B.E. Rojgaar Starts Off as Charming, Only to Lose its Way

The Marathi show is at its best when it’s trying to be relatable. Unfortunately, that’s not enough for B.E. Rojgaar, which would have you believe sticking QR codes on bananas is the way forward
B.E. Rojgaar Starts Off as Charming, Only to Lose its Way

"Have you forgotten the path to your own farm?" a middle-aged woman in B.E. Rojgaar asks Papdya (Sambhaji Sasane), a jugaadu engineer, son of a farmer, who has tried and failed to make a living in Pune, only to boomerang back home, to the fields. It is a casual taunt, but its import — of forgetting the land that produced you to court success in faraway, glittering, clustered cities — is broader. It smites not just the character, but those who are watching the show, lapping up its charm made up of progressive and feminist sheen, nostalgic writing, and the capacity to lasso you into its world. 

The six-part Marathi show, produced by Bharatiya Digital Party (BhaDiPa), streaming on their YouTube channel to over a floodful million views, has struck a chord the way many shows by The Viral Fever (TVF) have done in the past. It sanitizes a relatable demographic — for B.E. Rojgaar, it's an educated, unemployed youth in the wake of COVID-19 — imbuing it with charm. All three protagonists, Akshay (Jagdish Kannam), Piyu (Sai Tamhankar), and Papdya, while belonging to different tiers of wealth and caste privilege, come from families of farmers. They are struggling to make rent in Pune. 

Then, mid-way, B.E.Rojgaar diverges from this TVF format of relatability, tossing itself over the cliff towards an aspirational other-land. These friends, whose bond is thicker and more frivolous than blood, are suddenly in a village, trying to make the life of a farmer better, more profitable. Characters pronounce, "All one needs in life is a river like this" — something every city person has said and heard on their brief nature reprieves between their nine-to-fives in glassy, glossy towers. What to make of the bizarre decision (treated as brilliant in the show) to stick QR codes on bananas, so, using "Block chain" and "Digital Twin System", the urban consumer can know from where their fruits and vegetables are being sourced? 

This decision to be a show that is initially relatable and eventually aspirational undoes all the charm it accumulated in the beginning, but it is also one that bodes well for its target demographic — those who want to feel "seen" and also inspired at the same. Sample these two comments under the videos, which have been rumbling in popularity.

"Every engineer suffers this types of situations in their life…. This show is soo relatable to the engineers life" 

"I'm a Punekar based in Europe and I've never experienced and seen village life and problems…. thanks to you guys this series is just so realistic and true now I understand the pain of my engineering friends who came from Marathwada and Vidarbha region to Pune to pursue their dreams."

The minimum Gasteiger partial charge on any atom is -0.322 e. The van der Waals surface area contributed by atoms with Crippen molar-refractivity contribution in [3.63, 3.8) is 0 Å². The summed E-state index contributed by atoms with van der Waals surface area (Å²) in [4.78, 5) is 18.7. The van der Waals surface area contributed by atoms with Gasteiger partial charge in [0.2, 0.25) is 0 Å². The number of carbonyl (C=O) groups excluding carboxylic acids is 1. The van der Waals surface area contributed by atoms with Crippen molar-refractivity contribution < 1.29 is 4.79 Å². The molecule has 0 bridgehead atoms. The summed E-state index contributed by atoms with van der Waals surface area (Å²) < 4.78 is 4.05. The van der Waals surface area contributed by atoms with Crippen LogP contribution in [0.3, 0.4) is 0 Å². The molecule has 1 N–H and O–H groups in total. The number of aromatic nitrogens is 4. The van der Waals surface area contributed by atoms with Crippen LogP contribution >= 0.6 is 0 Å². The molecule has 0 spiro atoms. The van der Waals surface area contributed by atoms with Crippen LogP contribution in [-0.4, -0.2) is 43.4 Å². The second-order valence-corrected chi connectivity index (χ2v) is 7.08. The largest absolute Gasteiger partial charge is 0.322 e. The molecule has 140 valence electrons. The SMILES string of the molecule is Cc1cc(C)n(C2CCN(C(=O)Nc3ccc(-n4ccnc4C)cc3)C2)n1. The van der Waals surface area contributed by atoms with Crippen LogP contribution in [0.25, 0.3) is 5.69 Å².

Platforms like TVF and now BhaDiPa tap into the comforting myth of the "Indian middle class" — a phrase overused by the richer to perform relative poverty and by the fragile to perform economic security — as bastions of relatability and the first few episodes of B.E. Rojgaar have that texture and illusion of lives that are familiar. At least familiar enough for the characters to become receptacles of our sympathy, and eventually, identity. With TVF and Bombay Cinema receding into small-town storytelling, it's clear that these relatable stories are their own genre with their own robust, committed audience. 

Created by Sarang Sanjeev Sathaye, written by Saurabh Shamraj, B.E. Rojgaar is a thrilling attempt at diversity and authenticity. A language tutor has been credited, for example, to hone the different dialects. So much of the texture and aspirations of a person can be gleaned from the walls of their home. A Buddha and Ambedkar portrait, side by side, is enough to connote their relationship to caste. Images of Shivaji, Indira Gandhi, Nehru, Sardar Vallabhai Patel, and Ganesha — all sharing space side by side — speaks to the expansive, ill-defined philosophy that girds the life of the upper-middle class Marathi manoos. An inspirational quote from police officer Vishwas Narayan Nangare-Patil on winning — as opposed to one from the Jay Shettys and Sadhgurus — tells you of the character's relationship with culture, what they consume, and whom they hero worship. The clothes that are drying from ceilings — because there is never enough space in these houses for a drying line — the empty aquarium that is used as another cupboard for riff-raffs, the flaking walls, the "Chill out or surf" t-shirt worn at a home in Pune which has no ties to either chilling or surfing, all these details create an atmosphere of a life broken into, like worn out shoes. On this, the show imposes its filigree of heroism.

Papdya's character arc takes him from being a man who initially tries to convince male farmers by wearing a tie around his neck, to becoming one who convinces female farmers with a garland of rudrakshas. It's one way of looking at what transformation, evolution, and catharsis means to this show. Another is Piyu shirking off the patriarchal sandbags that her family has her lug, including a rather odd sub-plot of domestic violence. Yet another is Akshay shedding his shell, becoming more confident, initially selling apartments on the phone, and eventually getting placed at Google. Each character begins as lucked out, lurking, and loan-laden, and they are given a mile to leap across when an inch would have sufficed. For when a show shape-shifts from relatable to aspirational, it takes very little for a feeling of sympathy to morph into envy or worse, disbelief. 

B.E. Rojgaar is streaming on the Bharatiya Digital Party (BhaDiPa) YouTube channel.

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